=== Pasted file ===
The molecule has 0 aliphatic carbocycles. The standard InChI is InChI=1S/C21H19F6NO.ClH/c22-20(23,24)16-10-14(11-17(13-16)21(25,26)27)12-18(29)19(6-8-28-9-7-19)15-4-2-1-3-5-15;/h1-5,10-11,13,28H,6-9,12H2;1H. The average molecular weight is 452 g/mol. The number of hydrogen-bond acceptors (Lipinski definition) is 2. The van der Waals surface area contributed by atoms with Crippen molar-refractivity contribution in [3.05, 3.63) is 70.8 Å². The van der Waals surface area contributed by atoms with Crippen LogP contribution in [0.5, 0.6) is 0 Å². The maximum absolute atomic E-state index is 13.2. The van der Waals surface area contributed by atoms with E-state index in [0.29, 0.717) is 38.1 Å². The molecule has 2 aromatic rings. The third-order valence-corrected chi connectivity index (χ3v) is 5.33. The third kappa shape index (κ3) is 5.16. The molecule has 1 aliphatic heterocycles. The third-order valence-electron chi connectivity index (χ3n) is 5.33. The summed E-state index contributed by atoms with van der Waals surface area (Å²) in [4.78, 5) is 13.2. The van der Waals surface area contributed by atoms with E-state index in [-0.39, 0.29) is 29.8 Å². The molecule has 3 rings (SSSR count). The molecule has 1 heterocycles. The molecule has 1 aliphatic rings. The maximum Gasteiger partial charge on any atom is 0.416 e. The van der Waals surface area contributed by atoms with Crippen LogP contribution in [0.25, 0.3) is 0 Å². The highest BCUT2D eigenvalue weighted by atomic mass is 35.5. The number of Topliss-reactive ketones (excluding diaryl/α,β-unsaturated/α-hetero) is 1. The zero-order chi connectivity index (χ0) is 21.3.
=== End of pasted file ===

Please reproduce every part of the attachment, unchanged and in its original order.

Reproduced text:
The molecule has 0 aliphatic carbocycles. The standard InChI is InChI=1S/C21H19F6NO.ClH/c22-20(23,24)16-10-14(11-17(13-16)21(25,26)27)12-18(29)19(6-8-28-9-7-19)15-4-2-1-3-5-15;/h1-5,10-11,13,28H,6-9,12H2;1H. The average molecular weight is 452 g/mol. The number of hydrogen-bond acceptors (Lipinski definition) is 2. The van der Waals surface area contributed by atoms with Crippen molar-refractivity contribution in [3.05, 3.63) is 70.8 Å². The van der Waals surface area contributed by atoms with Crippen LogP contribution in [0.5, 0.6) is 0 Å². The maximum absolute atomic E-state index is 13.2. The van der Waals surface area contributed by atoms with E-state index in [0.29, 0.717) is 38.1 Å². The molecule has 2 aromatic rings. The third-order valence-corrected chi connectivity index (χ3v) is 5.33. The third kappa shape index (κ3) is 5.16. The molecule has 1 aliphatic heterocycles. The third-order valence-electron chi connectivity index (χ3n) is 5.33. The summed E-state index contributed by atoms with van der Waals surface area (Å²) in [4.78, 5) is 13.2. The van der Waals surface area contributed by atoms with E-state index in [-0.39, 0.29) is 29.8 Å². The molecule has 3 rings (SSSR count). The molecule has 1 heterocycles. The molecule has 1 aliphatic rings. The maximum Gasteiger partial charge on any atom is 0.416 e. The van der Waals surface area contributed by atoms with Crippen LogP contribution in [0.25, 0.3) is 0 Å². The highest BCUT2D eigenvalue weighted by atomic mass is 35.5. The number of Topliss-reactive ketones (excluding diaryl/α,β-unsaturated/α-hetero) is 1. The zero-order chi connectivity index (χ0) is 21.3.